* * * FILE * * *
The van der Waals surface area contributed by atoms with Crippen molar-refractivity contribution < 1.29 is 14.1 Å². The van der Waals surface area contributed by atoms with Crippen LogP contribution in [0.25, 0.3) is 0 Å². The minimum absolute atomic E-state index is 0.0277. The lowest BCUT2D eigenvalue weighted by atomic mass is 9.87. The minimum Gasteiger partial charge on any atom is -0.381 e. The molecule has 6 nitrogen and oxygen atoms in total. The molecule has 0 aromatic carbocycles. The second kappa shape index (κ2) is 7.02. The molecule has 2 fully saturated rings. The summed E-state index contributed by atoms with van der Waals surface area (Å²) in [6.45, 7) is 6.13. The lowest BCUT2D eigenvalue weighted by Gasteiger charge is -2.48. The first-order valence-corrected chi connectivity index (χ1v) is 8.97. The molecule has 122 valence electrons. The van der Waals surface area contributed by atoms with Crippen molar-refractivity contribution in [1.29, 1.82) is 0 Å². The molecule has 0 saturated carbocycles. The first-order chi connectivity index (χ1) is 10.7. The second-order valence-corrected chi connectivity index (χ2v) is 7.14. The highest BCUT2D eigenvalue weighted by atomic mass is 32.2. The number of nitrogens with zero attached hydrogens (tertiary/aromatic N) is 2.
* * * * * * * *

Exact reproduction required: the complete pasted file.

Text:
The van der Waals surface area contributed by atoms with Crippen molar-refractivity contribution < 1.29 is 14.1 Å². The van der Waals surface area contributed by atoms with Crippen LogP contribution in [0.25, 0.3) is 0 Å². The minimum absolute atomic E-state index is 0.0277. The lowest BCUT2D eigenvalue weighted by atomic mass is 9.87. The minimum Gasteiger partial charge on any atom is -0.381 e. The molecule has 6 nitrogen and oxygen atoms in total. The molecule has 0 aromatic carbocycles. The second kappa shape index (κ2) is 7.02. The molecule has 2 fully saturated rings. The summed E-state index contributed by atoms with van der Waals surface area (Å²) in [6.45, 7) is 6.13. The lowest BCUT2D eigenvalue weighted by Gasteiger charge is -2.48. The first-order valence-corrected chi connectivity index (χ1v) is 8.97. The molecule has 122 valence electrons. The van der Waals surface area contributed by atoms with Crippen molar-refractivity contribution in [1.29, 1.82) is 0 Å². The molecule has 0 saturated carbocycles. The first-order chi connectivity index (χ1) is 10.7. The second-order valence-corrected chi connectivity index (χ2v) is 7.14. The highest BCUT2D eigenvalue weighted by atomic mass is 32.2. The number of nitrogens with zero attached hydrogens (tertiary/aromatic N) is 2.